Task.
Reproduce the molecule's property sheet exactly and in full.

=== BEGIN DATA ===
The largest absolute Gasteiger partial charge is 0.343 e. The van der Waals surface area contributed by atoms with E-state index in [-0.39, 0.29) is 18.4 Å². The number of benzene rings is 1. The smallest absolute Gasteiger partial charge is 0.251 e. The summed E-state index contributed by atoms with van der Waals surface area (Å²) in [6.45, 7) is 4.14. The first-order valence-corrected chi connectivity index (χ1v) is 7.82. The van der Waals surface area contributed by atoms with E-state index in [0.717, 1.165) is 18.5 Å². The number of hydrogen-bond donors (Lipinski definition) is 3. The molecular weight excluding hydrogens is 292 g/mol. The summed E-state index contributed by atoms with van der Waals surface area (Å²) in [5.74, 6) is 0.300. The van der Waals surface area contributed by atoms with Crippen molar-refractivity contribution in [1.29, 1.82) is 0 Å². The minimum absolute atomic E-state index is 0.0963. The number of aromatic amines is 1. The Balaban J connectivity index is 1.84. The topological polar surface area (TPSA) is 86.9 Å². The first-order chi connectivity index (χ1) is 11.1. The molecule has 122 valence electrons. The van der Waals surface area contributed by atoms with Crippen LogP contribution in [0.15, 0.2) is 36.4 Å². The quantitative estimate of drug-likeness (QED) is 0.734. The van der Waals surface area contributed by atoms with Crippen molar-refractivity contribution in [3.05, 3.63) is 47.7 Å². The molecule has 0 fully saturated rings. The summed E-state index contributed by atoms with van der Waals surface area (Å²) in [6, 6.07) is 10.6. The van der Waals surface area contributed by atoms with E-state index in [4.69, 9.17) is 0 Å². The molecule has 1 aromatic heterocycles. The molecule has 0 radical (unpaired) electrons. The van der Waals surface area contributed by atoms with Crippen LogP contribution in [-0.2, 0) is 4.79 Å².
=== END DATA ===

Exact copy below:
The largest absolute Gasteiger partial charge is 0.343 e. The van der Waals surface area contributed by atoms with E-state index in [-0.39, 0.29) is 18.4 Å². The number of benzene rings is 1. The smallest absolute Gasteiger partial charge is 0.251 e. The summed E-state index contributed by atoms with van der Waals surface area (Å²) in [6.45, 7) is 4.14. The first-order valence-corrected chi connectivity index (χ1v) is 7.82. The van der Waals surface area contributed by atoms with E-state index in [0.717, 1.165) is 18.5 Å². The number of hydrogen-bond donors (Lipinski definition) is 3. The molecular weight excluding hydrogens is 292 g/mol. The summed E-state index contributed by atoms with van der Waals surface area (Å²) in [5.74, 6) is 0.300. The van der Waals surface area contributed by atoms with Crippen molar-refractivity contribution in [1.29, 1.82) is 0 Å². The minimum absolute atomic E-state index is 0.0963. The number of aromatic amines is 1. The Balaban J connectivity index is 1.84. The topological polar surface area (TPSA) is 86.9 Å². The first-order chi connectivity index (χ1) is 11.1. The molecule has 122 valence electrons. The van der Waals surface area contributed by atoms with Crippen LogP contribution in [0.15, 0.2) is 36.4 Å². The quantitative estimate of drug-likeness (QED) is 0.734. The van der Waals surface area contributed by atoms with Crippen molar-refractivity contribution in [3.05, 3.63) is 47.7 Å². The molecule has 0 fully saturated rings. The summed E-state index contributed by atoms with van der Waals surface area (Å²) in [6, 6.07) is 10.6. The van der Waals surface area contributed by atoms with E-state index in [4.69, 9.17) is 0 Å². The molecule has 1 aromatic heterocycles. The molecule has 0 radical (unpaired) electrons. The van der Waals surface area contributed by atoms with Crippen LogP contribution in [-0.2, 0) is 4.79 Å².